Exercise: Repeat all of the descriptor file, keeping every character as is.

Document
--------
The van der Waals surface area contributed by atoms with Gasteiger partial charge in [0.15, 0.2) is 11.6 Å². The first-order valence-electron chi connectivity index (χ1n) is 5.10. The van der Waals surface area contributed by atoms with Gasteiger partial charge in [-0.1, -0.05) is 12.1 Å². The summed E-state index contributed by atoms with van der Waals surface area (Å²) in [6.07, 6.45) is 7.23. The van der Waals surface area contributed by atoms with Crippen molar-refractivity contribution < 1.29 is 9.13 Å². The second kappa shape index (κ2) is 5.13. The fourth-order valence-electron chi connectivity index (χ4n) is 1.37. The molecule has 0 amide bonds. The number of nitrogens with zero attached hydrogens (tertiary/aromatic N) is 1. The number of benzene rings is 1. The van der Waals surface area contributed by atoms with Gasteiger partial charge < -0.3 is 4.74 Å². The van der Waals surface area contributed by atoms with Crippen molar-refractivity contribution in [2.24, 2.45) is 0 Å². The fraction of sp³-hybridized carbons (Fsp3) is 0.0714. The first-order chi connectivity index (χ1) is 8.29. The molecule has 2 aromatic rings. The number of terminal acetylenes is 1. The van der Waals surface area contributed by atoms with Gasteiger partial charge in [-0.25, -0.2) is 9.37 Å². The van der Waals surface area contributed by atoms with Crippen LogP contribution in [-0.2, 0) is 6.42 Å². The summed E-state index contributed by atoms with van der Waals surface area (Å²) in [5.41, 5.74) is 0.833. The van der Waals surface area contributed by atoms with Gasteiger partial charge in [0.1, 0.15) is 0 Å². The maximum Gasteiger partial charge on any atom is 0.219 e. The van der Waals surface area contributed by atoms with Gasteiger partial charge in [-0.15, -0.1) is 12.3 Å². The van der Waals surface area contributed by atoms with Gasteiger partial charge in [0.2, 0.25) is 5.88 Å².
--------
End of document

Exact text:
The van der Waals surface area contributed by atoms with Gasteiger partial charge in [0.15, 0.2) is 11.6 Å². The first-order valence-electron chi connectivity index (χ1n) is 5.10. The van der Waals surface area contributed by atoms with Gasteiger partial charge in [-0.1, -0.05) is 12.1 Å². The summed E-state index contributed by atoms with van der Waals surface area (Å²) in [6.07, 6.45) is 7.23. The van der Waals surface area contributed by atoms with Crippen molar-refractivity contribution < 1.29 is 9.13 Å². The second kappa shape index (κ2) is 5.13. The fourth-order valence-electron chi connectivity index (χ4n) is 1.37. The molecule has 0 amide bonds. The number of nitrogens with zero attached hydrogens (tertiary/aromatic N) is 1. The number of benzene rings is 1. The van der Waals surface area contributed by atoms with Gasteiger partial charge < -0.3 is 4.74 Å². The van der Waals surface area contributed by atoms with Crippen molar-refractivity contribution in [2.24, 2.45) is 0 Å². The fraction of sp³-hybridized carbons (Fsp3) is 0.0714. The first-order chi connectivity index (χ1) is 8.29. The molecule has 2 aromatic rings. The number of terminal acetylenes is 1. The van der Waals surface area contributed by atoms with Gasteiger partial charge in [-0.25, -0.2) is 9.37 Å². The van der Waals surface area contributed by atoms with Crippen LogP contribution in [-0.2, 0) is 6.42 Å². The summed E-state index contributed by atoms with van der Waals surface area (Å²) in [5.41, 5.74) is 0.833. The van der Waals surface area contributed by atoms with Gasteiger partial charge in [0.1, 0.15) is 0 Å². The maximum Gasteiger partial charge on any atom is 0.219 e. The van der Waals surface area contributed by atoms with Gasteiger partial charge in [-0.15, -0.1) is 12.3 Å². The van der Waals surface area contributed by atoms with Gasteiger partial charge in [0.2, 0.25) is 5.88 Å².